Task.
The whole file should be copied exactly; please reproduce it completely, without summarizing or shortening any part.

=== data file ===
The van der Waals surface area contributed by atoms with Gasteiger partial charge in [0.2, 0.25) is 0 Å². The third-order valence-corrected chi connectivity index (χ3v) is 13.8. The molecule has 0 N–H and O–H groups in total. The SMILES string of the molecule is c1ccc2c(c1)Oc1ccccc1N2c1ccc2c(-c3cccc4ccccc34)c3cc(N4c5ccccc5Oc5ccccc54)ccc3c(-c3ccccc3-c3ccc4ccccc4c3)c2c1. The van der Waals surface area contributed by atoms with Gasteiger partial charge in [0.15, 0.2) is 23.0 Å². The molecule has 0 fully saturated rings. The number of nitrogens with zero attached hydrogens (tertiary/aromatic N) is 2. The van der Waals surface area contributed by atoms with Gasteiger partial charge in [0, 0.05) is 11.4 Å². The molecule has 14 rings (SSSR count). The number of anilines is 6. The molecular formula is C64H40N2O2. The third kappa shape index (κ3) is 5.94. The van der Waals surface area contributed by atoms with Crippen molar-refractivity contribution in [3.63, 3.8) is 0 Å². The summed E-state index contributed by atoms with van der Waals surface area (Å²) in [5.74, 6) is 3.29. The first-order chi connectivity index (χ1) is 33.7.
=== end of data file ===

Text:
The van der Waals surface area contributed by atoms with Gasteiger partial charge in [0.2, 0.25) is 0 Å². The third-order valence-corrected chi connectivity index (χ3v) is 13.8. The molecule has 0 N–H and O–H groups in total. The SMILES string of the molecule is c1ccc2c(c1)Oc1ccccc1N2c1ccc2c(-c3cccc4ccccc34)c3cc(N4c5ccccc5Oc5ccccc54)ccc3c(-c3ccccc3-c3ccc4ccccc4c3)c2c1. The van der Waals surface area contributed by atoms with Gasteiger partial charge in [0.15, 0.2) is 23.0 Å². The molecule has 0 fully saturated rings. The number of nitrogens with zero attached hydrogens (tertiary/aromatic N) is 2. The van der Waals surface area contributed by atoms with Gasteiger partial charge in [0, 0.05) is 11.4 Å². The molecule has 14 rings (SSSR count). The number of anilines is 6. The molecular formula is C64H40N2O2. The third kappa shape index (κ3) is 5.94. The van der Waals surface area contributed by atoms with Crippen molar-refractivity contribution in [3.63, 3.8) is 0 Å². The summed E-state index contributed by atoms with van der Waals surface area (Å²) in [5.74, 6) is 3.29. The first-order chi connectivity index (χ1) is 33.7.